For a number of reasons, we hold that laches is available as a defense in a § 523(a) (3) (B) action. First, an examination of other bankruptcy actions that are without time limitations reveals that Congress nevertheless intended laches to act as a constraint in those actions. For example, a Chapter 7 debtor may move to reopen his case and bring a lien avoidance action at any time, and creditors are protected by a laches concept from having to face actions by debtors who prejudicially delay bringing such actions.3 Further, in both the Chapter 13 and the Chapter 11 bankruptcy contexts, courts have recognized that, while the failure to give a creditor notice of the bar date precludes the court from denying the creditor's claim for failing to file it before that date, laches may nonetheless bar such a claim if there is unreasonable, prejudicial delay.4 Though none of these examples provides a perfect parallel to § 523(a) (3) (B) complaints, the application of laches in these contexts demonstrates that bankruptcy actions that may be brought "at any time" are not per se excluded from application of laches.
Second, the "at any time" language is not found in § 523(a) (3) (B) of the Code itself. Rather, it is found in Bankruptcy Rule 4007(b), which was adopted pursuant to the Rules Enabling Act. Like a Federal Rule of Civil Procedure, "a Bankruptcy Rule cannot create an exception to the Bankruptcy Code," and it cannot "`abridge, enlarge, or modify any substantive right.'" In re Jastrem, 253 F.3d 438, 441 (9th Cir. 2001) (quoting 28 U.S.C. § 2072(b) and 2075). We should therefore be extremely reluctant to find in Rule 4007(b) the abolition of the doctrine of laches if § 523(a) (3) (B) otherwise would allow it. Consistent with the limitation imposed by the Rules Enabling Act, other Bankruptcy Rules have been read to allow laches, even when those rules provide no time limitation. For example, Rule 5010 regarding motions to reopen bankruptcy cases does not require that a motion be filed within a certain time period (and Rule 9024 provides that the one-year limitation of Rule 60(b) of the Federal Rules of Civil Procedure does not apply to these motions). But courts have recognized that the motion "must be filed within a reasonable time ... [and that] laches may apply to a motion to reopen." 3 Lawrence P. King, Collier on Bankruptcy ¶ 5010.02  at 5010-6 (15th ed.1994); id. at ¶ 350.03  (citing legislative history referencing intent for laches to apply).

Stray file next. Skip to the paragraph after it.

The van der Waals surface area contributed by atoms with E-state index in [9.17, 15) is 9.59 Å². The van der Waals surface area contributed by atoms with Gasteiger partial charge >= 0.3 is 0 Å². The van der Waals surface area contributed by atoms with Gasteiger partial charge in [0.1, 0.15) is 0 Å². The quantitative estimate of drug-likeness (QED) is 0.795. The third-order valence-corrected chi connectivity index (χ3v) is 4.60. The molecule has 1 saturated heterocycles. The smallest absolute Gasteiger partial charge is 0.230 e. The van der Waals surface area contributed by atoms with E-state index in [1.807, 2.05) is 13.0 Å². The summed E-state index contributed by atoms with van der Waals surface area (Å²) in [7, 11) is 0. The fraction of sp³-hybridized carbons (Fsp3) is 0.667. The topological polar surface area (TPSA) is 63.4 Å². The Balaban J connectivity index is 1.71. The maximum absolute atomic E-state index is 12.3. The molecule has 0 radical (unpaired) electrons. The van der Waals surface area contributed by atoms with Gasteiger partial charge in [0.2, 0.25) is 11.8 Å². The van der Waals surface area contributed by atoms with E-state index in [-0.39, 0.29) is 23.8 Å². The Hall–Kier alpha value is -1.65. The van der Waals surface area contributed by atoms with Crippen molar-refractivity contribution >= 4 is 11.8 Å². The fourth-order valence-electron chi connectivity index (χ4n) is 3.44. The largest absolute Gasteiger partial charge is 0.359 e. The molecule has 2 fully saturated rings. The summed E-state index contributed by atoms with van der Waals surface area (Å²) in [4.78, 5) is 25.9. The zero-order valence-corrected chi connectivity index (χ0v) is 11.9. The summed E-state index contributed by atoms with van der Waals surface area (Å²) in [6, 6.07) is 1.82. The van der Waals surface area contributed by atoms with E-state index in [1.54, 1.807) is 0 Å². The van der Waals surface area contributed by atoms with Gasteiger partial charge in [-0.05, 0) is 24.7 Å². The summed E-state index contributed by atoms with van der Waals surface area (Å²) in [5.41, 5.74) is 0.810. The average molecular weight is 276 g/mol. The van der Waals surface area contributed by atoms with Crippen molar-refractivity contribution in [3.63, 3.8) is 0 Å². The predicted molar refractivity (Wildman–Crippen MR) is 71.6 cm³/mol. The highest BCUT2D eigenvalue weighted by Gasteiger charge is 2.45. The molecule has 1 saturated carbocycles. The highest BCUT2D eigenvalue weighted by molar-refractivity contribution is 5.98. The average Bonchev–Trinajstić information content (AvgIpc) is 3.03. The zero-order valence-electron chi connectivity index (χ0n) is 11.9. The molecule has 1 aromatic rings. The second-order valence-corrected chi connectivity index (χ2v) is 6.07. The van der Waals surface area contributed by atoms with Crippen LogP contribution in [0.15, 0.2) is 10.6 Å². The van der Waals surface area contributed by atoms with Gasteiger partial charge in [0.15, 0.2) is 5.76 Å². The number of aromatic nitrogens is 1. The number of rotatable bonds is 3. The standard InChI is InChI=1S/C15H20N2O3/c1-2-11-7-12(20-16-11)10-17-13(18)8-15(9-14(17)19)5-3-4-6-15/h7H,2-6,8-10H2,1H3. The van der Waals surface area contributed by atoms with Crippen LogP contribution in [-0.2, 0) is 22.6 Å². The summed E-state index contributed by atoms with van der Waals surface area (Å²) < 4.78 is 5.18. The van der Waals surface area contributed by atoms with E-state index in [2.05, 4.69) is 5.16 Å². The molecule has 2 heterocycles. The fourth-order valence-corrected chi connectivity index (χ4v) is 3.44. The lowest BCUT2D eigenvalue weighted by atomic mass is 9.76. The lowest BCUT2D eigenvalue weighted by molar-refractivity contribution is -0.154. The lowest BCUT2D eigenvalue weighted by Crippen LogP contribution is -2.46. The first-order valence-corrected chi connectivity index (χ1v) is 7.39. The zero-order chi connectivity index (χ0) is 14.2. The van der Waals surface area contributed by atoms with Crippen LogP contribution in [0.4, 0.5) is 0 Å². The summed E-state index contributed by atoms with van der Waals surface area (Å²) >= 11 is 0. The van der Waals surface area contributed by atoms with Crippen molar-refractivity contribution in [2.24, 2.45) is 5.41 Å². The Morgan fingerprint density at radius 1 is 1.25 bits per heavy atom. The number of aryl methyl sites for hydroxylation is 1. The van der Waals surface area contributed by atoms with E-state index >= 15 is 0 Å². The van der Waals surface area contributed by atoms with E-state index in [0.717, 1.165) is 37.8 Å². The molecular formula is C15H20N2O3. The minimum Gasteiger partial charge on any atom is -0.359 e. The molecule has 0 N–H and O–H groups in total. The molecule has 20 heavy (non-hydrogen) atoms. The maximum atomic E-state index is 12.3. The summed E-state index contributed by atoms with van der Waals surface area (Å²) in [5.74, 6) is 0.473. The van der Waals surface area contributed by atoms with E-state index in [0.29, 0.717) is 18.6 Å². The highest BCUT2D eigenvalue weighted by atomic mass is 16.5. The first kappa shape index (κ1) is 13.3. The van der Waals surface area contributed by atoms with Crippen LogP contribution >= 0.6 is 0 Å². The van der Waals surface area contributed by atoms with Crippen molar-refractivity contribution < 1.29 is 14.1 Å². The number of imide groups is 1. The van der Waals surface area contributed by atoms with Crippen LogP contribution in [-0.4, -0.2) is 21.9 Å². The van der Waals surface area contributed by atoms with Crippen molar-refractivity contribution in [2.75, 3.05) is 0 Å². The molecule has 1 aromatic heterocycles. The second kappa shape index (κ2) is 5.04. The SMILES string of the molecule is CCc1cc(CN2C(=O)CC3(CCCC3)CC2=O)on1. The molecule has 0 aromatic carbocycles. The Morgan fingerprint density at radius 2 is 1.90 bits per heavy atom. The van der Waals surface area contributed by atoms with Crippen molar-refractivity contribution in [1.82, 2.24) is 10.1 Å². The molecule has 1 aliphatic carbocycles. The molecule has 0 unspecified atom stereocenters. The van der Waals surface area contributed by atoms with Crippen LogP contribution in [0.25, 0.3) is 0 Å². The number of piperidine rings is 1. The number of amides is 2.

Third, laches is not a doctrine concerned solely with timing. Rather, it is primarily concerned with prejudice. There is thus nothing inherently contradictory about saying that an action that may be brought "at any time" is nonetheless subject to an equitable limitation based on prejudicial delay. See Couveau v. Am. Airlines, 218 F.3d 1078, 1083 (9th Cir. 2000) ("To establish laches a defendant must prove both an unreasonable delay by the plaintiff and prejudice to itself."); Apache Survival Coalition, 118 F.3d at 665 ("To establish the defense of laches, a party must show prejudice caused by the opposing party's lack of diligence in pursuing its claim."). This fact is implicitly recognized in the doctrine that a claim may be barred by laches even if the statute of limitations for the claim has not expired. See Jackson, 25 F.3d at 887 (noting " [s]tatutes of limitations bar claims only upon the passage of time; laches bars claims because prejudice would otherwise result to the defendant"); see also Wells v. United States Steel & Carnegie Pension Fund, Inc., 950 F.2d 1244, 1250 (6th Cir. 1991) (noting laches may ripen within a time that is short of the applicable period of limitations); Maksym v. Loesch, 937 F.2d 1237, 1248 (7th Cir. 1991) (noting that, because laches focuses on harm caused by delay, "the fact that [a plaintiff] sued [a defendant] within the statutory period does not defeat the defense of laches"). Analogizing to this rule of law, the fact that a creditor has time remaining on his statutory clock (indeed, an infinite amount of time, if the clock is set at "at any time") says nothing about whether his right to bring his action might be limited by laches. In the words of the concurring member of the BAP panel in this case, "the authorization in Rule 4007(b) for filing such an action `at any time' does not ... forbid a court from applying laches in appropriate circumstances; in other words, the phrase `at any time' does not mean `at any time no matter what and no matter how inequitable.'" In re Beaty, 268 B.R. at 849 (Klein, J., concurring).